adj: of or relating to penitence or penance
  • Prerequisite
    Prerequisite n: something that is necessary to end or to the carrying out of a function – prerequisite adj.
  • Repentance
    From the Encyclopaedia Judaica 14:73 Repentance is a Prerequisite n: something that is necessary to end or to the carrying out of a function – prerequisite adj. for divine forgiveness: God will not pardon man unconditionally but waits for him to repent. In repentance man must experience genuine remorse for the wrong he has committed […]
  • Proselytes (law of conversion)
    From The Encylopaedia Judacia 13:1183-1184 The procedure, established by the tannaim, according to which a non-Jew may be into the Jewish faith, was elucided as follows: “in our days, when a proselyte came to be converted we say to him: ‘What is your objective? Is it not known to you that the people of Israel […]
  • Proselytes
    The Encyclopaedia Judaica 13:1182 contains a fascinating analysis that provides extensive evidence of an increasingly common trend towards the conversion to Judaism during the Second Temple period. This period, especially in its later stages, witnessed a marked rise in the use of the term “ger”, previously reserved for referring to strangers or aliens, to denote […]
  • Kidron
    From the Encyclopaedia Judaica 10:988 The first biblical reference to the “brook” Kidron occurs in connection with Davids ABsalm (II Sam. 15:23) In the time of divided monarchy, the reforming Kings of Judah, Asa, Hezekiah, and Josiah, cast away and burnt the various idols which defiled Jerusalem there (I Kings 15:13 ; II Kings 23:4, […]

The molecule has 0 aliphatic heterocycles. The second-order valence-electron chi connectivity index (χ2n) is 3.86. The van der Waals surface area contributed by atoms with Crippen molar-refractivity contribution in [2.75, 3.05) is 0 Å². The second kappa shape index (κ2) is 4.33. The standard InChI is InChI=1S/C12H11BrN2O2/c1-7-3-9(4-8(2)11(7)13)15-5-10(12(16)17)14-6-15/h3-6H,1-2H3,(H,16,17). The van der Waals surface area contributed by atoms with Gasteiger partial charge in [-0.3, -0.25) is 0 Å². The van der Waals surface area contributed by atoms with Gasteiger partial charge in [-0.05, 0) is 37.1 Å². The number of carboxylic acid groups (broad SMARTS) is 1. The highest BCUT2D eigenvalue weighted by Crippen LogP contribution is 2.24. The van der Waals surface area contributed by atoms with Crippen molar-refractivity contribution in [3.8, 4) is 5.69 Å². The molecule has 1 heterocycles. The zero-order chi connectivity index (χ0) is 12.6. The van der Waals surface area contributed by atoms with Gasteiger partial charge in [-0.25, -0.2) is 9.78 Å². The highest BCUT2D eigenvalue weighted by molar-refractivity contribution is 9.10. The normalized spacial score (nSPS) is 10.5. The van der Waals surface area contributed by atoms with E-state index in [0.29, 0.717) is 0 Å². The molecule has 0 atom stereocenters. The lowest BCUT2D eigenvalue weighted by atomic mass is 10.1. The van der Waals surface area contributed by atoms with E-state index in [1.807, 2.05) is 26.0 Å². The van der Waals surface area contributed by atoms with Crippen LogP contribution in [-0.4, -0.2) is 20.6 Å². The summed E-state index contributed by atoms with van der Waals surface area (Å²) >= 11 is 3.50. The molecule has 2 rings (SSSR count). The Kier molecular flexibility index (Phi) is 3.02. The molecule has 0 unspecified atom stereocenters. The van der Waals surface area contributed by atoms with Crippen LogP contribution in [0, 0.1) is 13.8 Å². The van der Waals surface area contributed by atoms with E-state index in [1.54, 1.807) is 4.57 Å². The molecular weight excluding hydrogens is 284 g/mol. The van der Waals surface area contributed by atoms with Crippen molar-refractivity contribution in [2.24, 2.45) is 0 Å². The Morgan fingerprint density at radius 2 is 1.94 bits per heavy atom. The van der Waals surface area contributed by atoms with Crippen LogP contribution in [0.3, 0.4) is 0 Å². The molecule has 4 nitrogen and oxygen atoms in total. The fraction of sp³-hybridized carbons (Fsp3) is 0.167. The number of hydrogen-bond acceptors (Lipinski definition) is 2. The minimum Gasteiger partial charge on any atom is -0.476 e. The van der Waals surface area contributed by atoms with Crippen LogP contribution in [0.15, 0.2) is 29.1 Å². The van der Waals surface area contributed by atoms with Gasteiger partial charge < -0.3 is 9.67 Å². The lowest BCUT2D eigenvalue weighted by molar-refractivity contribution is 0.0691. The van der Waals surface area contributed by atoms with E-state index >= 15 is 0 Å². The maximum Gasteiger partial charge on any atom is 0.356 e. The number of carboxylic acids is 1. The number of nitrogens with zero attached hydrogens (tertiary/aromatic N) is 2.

• Ru’ah ha-Kodesh (name for God)
    From the Encyclopaedia Judaica 14:365 רוח הקודש A more problematical use of the term Ru’ah ha-Kodesh is when in some way hypothesized, or used as a synonym for God. This tendency toward hypostatization is already apparent in such expressions as “Ru’ah ha-Kodesh resting” on a person or place, or someone “receiving Ru’ah ha-Kodesh”. But it […]
  • Exegesis
    To explain, interpret, fr. ex-the geisthai to lead – more at SEEK  an explanation or critical inter operation of a text.
  • Casuistry
    A method or doctrine dealing with cases of conscience and the resolution of questions of right or wrong in conduct.
  • Dialectic
    a: discussion and reasoning by dialogue as a method of intellectual investigation. b: the Platonic investigation of eternal ideals
  • Baalim
    (From Easton’s Bible Dictionary) plural of Baal; images of the god Baal (Judges 2:11; 1 Samuel 7:4).
  • Esoteric
    adjective 1a. designed for or understood by the specially initiated alone < a body of ~ legal doctrine b. of or relating to a small group 2a. limited to a small circle b. Private, Confidental ORIGIN mid 17th cent.: from Greek es?terikos, from es?ter?, comparative of es? ‘within,’ from es, eis ‘into.’ Compare with […]
  • Etymology
    The history of a linguistic form (as a word) shown by tracing it’s development since it’s earliest recorded occurrence in athe language where it is found, by tracing it’s transmission from one langue to another, by identifying it cognates to a common ancestral form in an ancestral language.
  • Mikveh
    A collection of water A pool or bath of clear water, immersion in which renders ritually clean a person who become ritually unclean through contact with the dead (Num. 19) or any other defiling object or through an unclean flux from the body (Lev. 15) and especially a menstruant. It is similarly used for vessels […]
  • Torah
    The Law (/ˈtɔːrə, ˈtoʊrə/; Biblical Hebrew: תּוֹרָה‎ Tōrā, “Instruction”, “Teaching” or “Law”) The first five books of the Bible or also called “the books of Moses” comes from an archery term meaning to shoot